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DR.

RAM MANOHAR LOHIYA NATIONAL LAW


UNIVERSITY, LUCKNOW
2014-15




SYNOPSIS
OF
PROJECT OF
LAW OF TORT

ON

Case Brief: Baxi Amrik Singh vs Union of I ndia
Submitted for the project work undertaken in the partial fulfilment of B.A. LL.B.
(Hons.) 5 years integrated course of Dr. Ram Manohar Lohiya NLU, Lucknow.

Submitted to: Submitted by:
Mr. Radheshyam Prasad Gaurav Krishna
Assistant Professor Law Roll no. 61
Dr. RMLNLU, Lucknow 1
st
Semester

TABLE OF CONTENTS
Details of the case
Statement of facts
Procedural posture
Issues
Reasoning
Dissent
Bibliography


DETAILS OF THE CASE

CASE NAME: Baxi Amrik Singh vs Union of India
CITATION: ,[1972] 75 P.L.R. 1
DATE OF DECISION:
PARTIES TO THE CASE:
APPEALANT:Baxi Amrik Singh
RESPONDANT: Union of India

STATEMENT OF FACTS
The Appellant Amrik Singh sustained injuries on the 14th of May, 1967, in
a motor accident because of the rash and negligent driving of the Military
truck No. SL-8085 in Ambala Cantonment by Sepoy Man Singh, who was
detailed on duty to check military personnel on duty for the whole day. He
claimed Rs. 50,000 as compensation under Section 110A of the Motor
Vehicles Act from the Union of India, who, besides denying the allegation
of rash and negligent driving against the said Sepoy Man Singh, claimed
immunity on the plea that the driver was acting in discharge of the
sovereign functions of the Union of India and no action for torts thus lay
against the Government. Though the Accidents Claims Tribunal, Ambala,
found that Amrik Singh sustained injuries because of the rash and
negligent driving of the truck by Sepoy Man Singh, it held that no action
lay against the Union of India as Sepoy Man Singh was engaged in Military
duty of checking the Military personnel on duty at the time of the accident.
On appeal against this award dated 21st of February, 1968, the sole
contention raised before our learned brother P. C. Pandit, J., as is obvious
from his Lordship's referring order, was that at the time the accident
occurred, Sepoy Man Singh, who was driving the Military truck, was not
acting in discharge of any sovereign powers of the State, which would
absolve the Union of India from any liability for the tortious act committed
by him. Though it was argued at one stage that the driver of the truck was
returning to the Unit after dropping military personnel at Nigar Cinema,
later in view of the evidence available on record it was conceded before P.
C. Pandit, J., "that at the time of the accident Sepoy Man Singh was
detailed on duty for checking military personnel on duty for the whole
day", which admission is also specifically recorded in the referring order.

PROCEDURAL POSTURE

The appeal was allowed. The Claimant may have been aware of the danger of the job, but had
not consented to the lack of care. He was therefore entitled to recover damages.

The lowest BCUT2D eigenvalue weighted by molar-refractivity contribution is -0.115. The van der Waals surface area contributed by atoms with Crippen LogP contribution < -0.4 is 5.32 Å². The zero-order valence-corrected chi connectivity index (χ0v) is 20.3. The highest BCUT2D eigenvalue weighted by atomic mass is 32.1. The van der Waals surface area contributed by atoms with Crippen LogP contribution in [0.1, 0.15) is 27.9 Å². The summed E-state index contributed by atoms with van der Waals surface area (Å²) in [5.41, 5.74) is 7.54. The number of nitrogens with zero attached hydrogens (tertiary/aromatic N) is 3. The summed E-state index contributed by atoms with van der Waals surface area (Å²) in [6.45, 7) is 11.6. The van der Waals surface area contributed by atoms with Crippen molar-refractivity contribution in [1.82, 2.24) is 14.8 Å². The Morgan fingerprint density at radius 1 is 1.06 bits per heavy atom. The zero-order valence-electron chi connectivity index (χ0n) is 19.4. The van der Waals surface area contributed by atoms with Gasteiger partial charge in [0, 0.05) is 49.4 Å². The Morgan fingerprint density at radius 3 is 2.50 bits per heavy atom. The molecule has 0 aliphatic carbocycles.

ISSUE

(1) The Union of India and States are liable for damages occasioned by the
negligence of servants in the service of the Government if the negligence
is such as would render an ordinary employer liable ;
(2) The State is not liable if the tortious act complained of has been
committed by its servants in exercise of sovereign powers that is powers
which cannot be lawfully exercised except by a sovereign or a person by
virtue of delegation of sovereign rights.

REASONING

It is a settled and undisputed principle of the law of torts that master is
answerable for every such wrong of his servant as is committed in the
course of his service, though no express command or privity of the master
be proved and the wrongful act may not be for the master's benefit. In fact,
there is a catena of authority even for the proposition that although the
particular act which gives the cause of action may not be authorised, still, if
the act is done in course of employment which is authorised, the master is
liable. It would suffice to refer in this connection to Citizens Life Assurance
Company v. Brown (1904) A.C. 423, Machay v. Commercial Bank of New
Brunswick (1874) L.R. 5 P.C. 394, and Trading Corporation Ltd. v. M.M.
Sherazee (1878) I.I.A. 130. In Gah Choon Seng v. Lee Kim Soo (1925) A.C.
550, it has been ruled that when a servant does an act which he is
authorised by his employer to do under certain circumstances and under
certain conditions and he does them under circumstances or in a manner
which is unauthorised and improper, even in such cases the employer is
liable for the wrongful act

DISSENT

A person who puts another in his place to do a class of acts in his absence,
necessarily leaves him to determine according to the circumstances that
arise, when an act of that class is to be done, and trusts him for the manner
in which it is done; consequently, he is answerable for the wrong of the
person so entrusted either in the manner of doing such an act, or in doing
such an act under circumstances in which it ought not to have been done;
provided that what is done is not done from any caprice of the servant, but
in the course of the employment.

BIBLIOGRAPHY
1. The law of torts by R.K.Bangia
2. The law of torts by Ratanlal and Dheerajlal
3.www.scconline.com
4.www.indiankanoon.org
5.www.manupatra.com